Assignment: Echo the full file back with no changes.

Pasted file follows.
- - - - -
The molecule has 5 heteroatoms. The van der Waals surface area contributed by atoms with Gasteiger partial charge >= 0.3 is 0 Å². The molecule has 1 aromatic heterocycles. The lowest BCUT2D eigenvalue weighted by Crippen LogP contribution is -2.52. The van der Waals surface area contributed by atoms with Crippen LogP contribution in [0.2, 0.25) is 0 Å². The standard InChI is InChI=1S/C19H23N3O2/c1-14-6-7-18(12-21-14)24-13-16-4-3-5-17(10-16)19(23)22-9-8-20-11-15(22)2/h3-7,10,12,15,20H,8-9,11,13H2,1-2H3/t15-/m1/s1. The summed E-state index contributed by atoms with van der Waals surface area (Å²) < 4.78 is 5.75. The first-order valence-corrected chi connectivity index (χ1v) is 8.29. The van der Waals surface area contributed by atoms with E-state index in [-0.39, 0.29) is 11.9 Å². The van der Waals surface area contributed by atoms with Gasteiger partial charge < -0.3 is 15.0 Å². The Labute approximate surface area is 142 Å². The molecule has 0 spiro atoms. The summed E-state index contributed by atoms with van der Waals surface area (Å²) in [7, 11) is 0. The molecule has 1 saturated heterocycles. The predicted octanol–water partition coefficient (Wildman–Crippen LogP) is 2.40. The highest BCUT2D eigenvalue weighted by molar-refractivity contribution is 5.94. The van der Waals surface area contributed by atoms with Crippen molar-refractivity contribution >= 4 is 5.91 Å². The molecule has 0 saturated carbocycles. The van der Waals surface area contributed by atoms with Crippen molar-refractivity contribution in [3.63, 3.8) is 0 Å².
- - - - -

The molecule has 5 heteroatoms. The van der Waals surface area contributed by atoms with Gasteiger partial charge >= 0.3 is 0 Å². The molecule has 1 aromatic heterocycles. The lowest BCUT2D eigenvalue weighted by Crippen LogP contribution is -2.52. The van der Waals surface area contributed by atoms with Crippen LogP contribution in [0.2, 0.25) is 0 Å². The standard InChI is InChI=1S/C19H23N3O2/c1-14-6-7-18(12-21-14)24-13-16-4-3-5-17(10-16)19(23)22-9-8-20-11-15(22)2/h3-7,10,12,15,20H,8-9,11,13H2,1-2H3/t15-/m1/s1. The summed E-state index contributed by atoms with van der Waals surface area (Å²) < 4.78 is 5.75. The first-order valence-corrected chi connectivity index (χ1v) is 8.29. The van der Waals surface area contributed by atoms with E-state index in [-0.39, 0.29) is 11.9 Å². The van der Waals surface area contributed by atoms with Gasteiger partial charge < -0.3 is 15.0 Å². The Labute approximate surface area is 142 Å². The molecule has 0 spiro atoms. The summed E-state index contributed by atoms with van der Waals surface area (Å²) in [7, 11) is 0. The molecule has 1 saturated heterocycles. The predicted octanol–water partition coefficient (Wildman–Crippen LogP) is 2.40. The highest BCUT2D eigenvalue weighted by molar-refractivity contribution is 5.94. The van der Waals surface area contributed by atoms with Crippen molar-refractivity contribution >= 4 is 5.91 Å². The molecule has 0 saturated carbocycles. The van der Waals surface area contributed by atoms with Crippen molar-refractivity contribution in [3.63, 3.8) is 0 Å².